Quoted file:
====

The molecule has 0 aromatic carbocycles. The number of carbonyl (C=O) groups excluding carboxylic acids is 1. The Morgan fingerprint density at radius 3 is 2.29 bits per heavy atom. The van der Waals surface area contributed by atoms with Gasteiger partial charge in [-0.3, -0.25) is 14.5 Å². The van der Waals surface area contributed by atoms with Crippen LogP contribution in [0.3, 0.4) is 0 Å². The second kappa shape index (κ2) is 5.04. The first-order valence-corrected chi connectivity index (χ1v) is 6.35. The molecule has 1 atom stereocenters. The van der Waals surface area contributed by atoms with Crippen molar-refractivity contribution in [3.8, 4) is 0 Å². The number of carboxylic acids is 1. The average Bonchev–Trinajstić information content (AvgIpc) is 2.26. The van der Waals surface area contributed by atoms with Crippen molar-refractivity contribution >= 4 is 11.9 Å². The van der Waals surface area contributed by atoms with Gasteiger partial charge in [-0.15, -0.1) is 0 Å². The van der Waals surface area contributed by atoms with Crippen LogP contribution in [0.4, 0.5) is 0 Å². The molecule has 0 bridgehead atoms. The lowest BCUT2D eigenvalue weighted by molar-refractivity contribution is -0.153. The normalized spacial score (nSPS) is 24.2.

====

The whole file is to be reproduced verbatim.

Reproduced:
The molecule has 0 aromatic carbocycles. The number of carbonyl (C=O) groups excluding carboxylic acids is 1. The Morgan fingerprint density at radius 3 is 2.29 bits per heavy atom. The van der Waals surface area contributed by atoms with Gasteiger partial charge in [-0.3, -0.25) is 14.5 Å². The van der Waals surface area contributed by atoms with Crippen LogP contribution in [0.3, 0.4) is 0 Å². The second kappa shape index (κ2) is 5.04. The first-order valence-corrected chi connectivity index (χ1v) is 6.35. The molecule has 1 atom stereocenters. The van der Waals surface area contributed by atoms with Crippen molar-refractivity contribution in [3.8, 4) is 0 Å². The number of carboxylic acids is 1. The average Bonchev–Trinajstić information content (AvgIpc) is 2.26. The van der Waals surface area contributed by atoms with Crippen molar-refractivity contribution >= 4 is 11.9 Å². The van der Waals surface area contributed by atoms with Gasteiger partial charge in [-0.15, -0.1) is 0 Å². The van der Waals surface area contributed by atoms with Crippen LogP contribution in [0.4, 0.5) is 0 Å². The molecule has 0 bridgehead atoms. The lowest BCUT2D eigenvalue weighted by molar-refractivity contribution is -0.153. The normalized spacial score (nSPS) is 24.2.